Autonomy founder Mike Lynch to leave Hewlett-Packard

Autonomy founder Mike Lynch to leave Hewlett-Packard
Autonomy founder Mike Lynch to leave Hewlett-Packard

Entrepreneur is latest executive to leave 'too bureaucratic' HP as tech giant announces 27,000 job cuts and drop in net profits

British entrepreneur Mike Lynch, who built his company Autonomy from the ground up to a $11.2bn (£7bn) acquisition by US tech giant Hewlett-Packard, is leaving, the company announced abruptly on Wednesday night.

Lynch's departure was the latest in a stream of resignations by former top executives at the Cambridge-based company, amid accusations that HP was too bureaucratic, and counter-claims that Lynch and his team failed to deliver on revenue targets.

But it now means that Lynch – a Cambridge graduate whose off-hours tastes include koi carp and model railways – could set up a new business in the "big data" space where Autonomy and rivals are competing to process huge amounts of data.

"He's not going away," said a source familiar with Lynch's thinking. "He still has entrepreneurial ambitions."

Lynch is a brilliant mathematician whose initial work exploited a branch of mathematics called Bayes's theorem – essentially, determining how you make choices as data becomes available.

Its simplest exposition is called the "Monty Hall" problem, from the US TV show Let's Make a Deal.

You're shown three doors and told that behind one is a car, and behind two others nothing. Choose the one with the car, and you'll win it. So you pick a door. But then the host – who knows what's behind which door – opens one of the other two, with nothing behind, and gives you the chance to change your choice. Should you? (The answer's at the end.)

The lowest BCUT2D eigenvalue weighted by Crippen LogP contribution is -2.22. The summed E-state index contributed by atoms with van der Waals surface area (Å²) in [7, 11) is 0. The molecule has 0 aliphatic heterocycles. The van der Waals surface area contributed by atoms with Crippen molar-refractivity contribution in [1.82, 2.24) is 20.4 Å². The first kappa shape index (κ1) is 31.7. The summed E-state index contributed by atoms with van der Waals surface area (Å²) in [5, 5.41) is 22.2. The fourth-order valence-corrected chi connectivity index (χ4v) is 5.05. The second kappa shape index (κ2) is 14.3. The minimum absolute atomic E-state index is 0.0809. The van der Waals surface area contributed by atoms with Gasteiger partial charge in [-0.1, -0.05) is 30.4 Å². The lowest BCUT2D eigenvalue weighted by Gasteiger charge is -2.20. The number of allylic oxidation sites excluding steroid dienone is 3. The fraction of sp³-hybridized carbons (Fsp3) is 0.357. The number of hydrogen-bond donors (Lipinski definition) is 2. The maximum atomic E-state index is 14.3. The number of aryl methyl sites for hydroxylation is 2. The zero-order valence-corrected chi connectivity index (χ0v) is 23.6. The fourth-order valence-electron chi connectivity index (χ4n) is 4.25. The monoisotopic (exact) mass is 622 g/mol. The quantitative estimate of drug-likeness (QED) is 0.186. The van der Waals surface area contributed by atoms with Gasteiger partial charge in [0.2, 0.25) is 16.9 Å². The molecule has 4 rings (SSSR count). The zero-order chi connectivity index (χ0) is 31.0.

Lynch, who founded the business in 1996 with Richard Gaunt, also encouraged risk-taking as part of its culture to stay ahead of the technological curve.

As computing power has increased exponentially and the amount of data available – and needing – to be processed has grown astronomically, that has served him well.

Autonomy's systems drive the UK police's Holmes 2 system which can tie together fingerprints, witness statements and police reports.

It has 20,000 clients, with management contracts for giants such as Citigate and Shell. Yet it was known as a lean ship with few management layers – completely unlike HP.

The signs that the takeover wasn't working became clear quite quickly as the head of financing, marketing and several sales chiefs left after the takeover completed in October 2011. "It's not just Mike," said a source who knew of the departures at Autonomy.

That HP was seen as too bureaucratic is ironic, as it was for years the company seen as the Silicon Valley touchstone for innovation – producing, among others, the inkjet printer, still one of its major sources of income.

Sources close to Lynch indicated that he and his former team had been unhappy at the scale of bureaucracy after the merger.

"It's not the kind of environment that helps this sort of company," said the source. "It was a clash of cultures. Mike was previously dealing with a small, nimble atmosphere. Whereas HP is the size of a small city. It's a hard place to do what you need to do."